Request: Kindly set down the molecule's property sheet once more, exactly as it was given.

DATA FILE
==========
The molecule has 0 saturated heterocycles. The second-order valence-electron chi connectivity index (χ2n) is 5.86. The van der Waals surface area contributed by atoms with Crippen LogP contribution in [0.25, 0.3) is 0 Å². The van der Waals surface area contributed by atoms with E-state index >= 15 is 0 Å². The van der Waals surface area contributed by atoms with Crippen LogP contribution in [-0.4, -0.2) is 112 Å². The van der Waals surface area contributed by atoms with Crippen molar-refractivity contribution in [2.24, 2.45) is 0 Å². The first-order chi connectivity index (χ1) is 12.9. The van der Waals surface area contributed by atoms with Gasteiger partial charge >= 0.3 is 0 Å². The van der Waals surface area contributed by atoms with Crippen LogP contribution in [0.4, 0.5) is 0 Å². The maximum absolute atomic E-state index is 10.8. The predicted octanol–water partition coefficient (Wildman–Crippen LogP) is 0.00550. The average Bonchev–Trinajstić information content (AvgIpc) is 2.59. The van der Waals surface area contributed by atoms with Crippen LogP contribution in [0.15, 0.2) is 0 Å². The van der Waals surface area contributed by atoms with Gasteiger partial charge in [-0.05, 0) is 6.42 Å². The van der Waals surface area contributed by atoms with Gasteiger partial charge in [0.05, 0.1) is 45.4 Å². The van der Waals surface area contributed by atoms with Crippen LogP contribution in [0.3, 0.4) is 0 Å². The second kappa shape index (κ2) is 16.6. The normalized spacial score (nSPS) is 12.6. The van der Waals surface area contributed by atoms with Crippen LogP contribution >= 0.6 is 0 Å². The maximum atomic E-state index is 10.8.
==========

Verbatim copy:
The molecule has 0 saturated heterocycles. The second-order valence-electron chi connectivity index (χ2n) is 5.86. The van der Waals surface area contributed by atoms with Crippen LogP contribution in [0.25, 0.3) is 0 Å². The van der Waals surface area contributed by atoms with E-state index >= 15 is 0 Å². The van der Waals surface area contributed by atoms with Crippen LogP contribution in [-0.4, -0.2) is 112 Å². The van der Waals surface area contributed by atoms with Crippen molar-refractivity contribution in [2.24, 2.45) is 0 Å². The first-order chi connectivity index (χ1) is 12.9. The van der Waals surface area contributed by atoms with Gasteiger partial charge >= 0.3 is 0 Å². The van der Waals surface area contributed by atoms with Crippen LogP contribution in [0.4, 0.5) is 0 Å². The maximum absolute atomic E-state index is 10.8. The predicted octanol–water partition coefficient (Wildman–Crippen LogP) is 0.00550. The average Bonchev–Trinajstić information content (AvgIpc) is 2.59. The van der Waals surface area contributed by atoms with Crippen LogP contribution in [0.15, 0.2) is 0 Å². The van der Waals surface area contributed by atoms with Gasteiger partial charge in [-0.05, 0) is 6.42 Å². The van der Waals surface area contributed by atoms with Gasteiger partial charge in [0.05, 0.1) is 45.4 Å². The van der Waals surface area contributed by atoms with Crippen LogP contribution in [0.3, 0.4) is 0 Å². The second kappa shape index (κ2) is 16.6. The normalized spacial score (nSPS) is 12.6. The van der Waals surface area contributed by atoms with Crippen LogP contribution >= 0.6 is 0 Å². The maximum atomic E-state index is 10.8.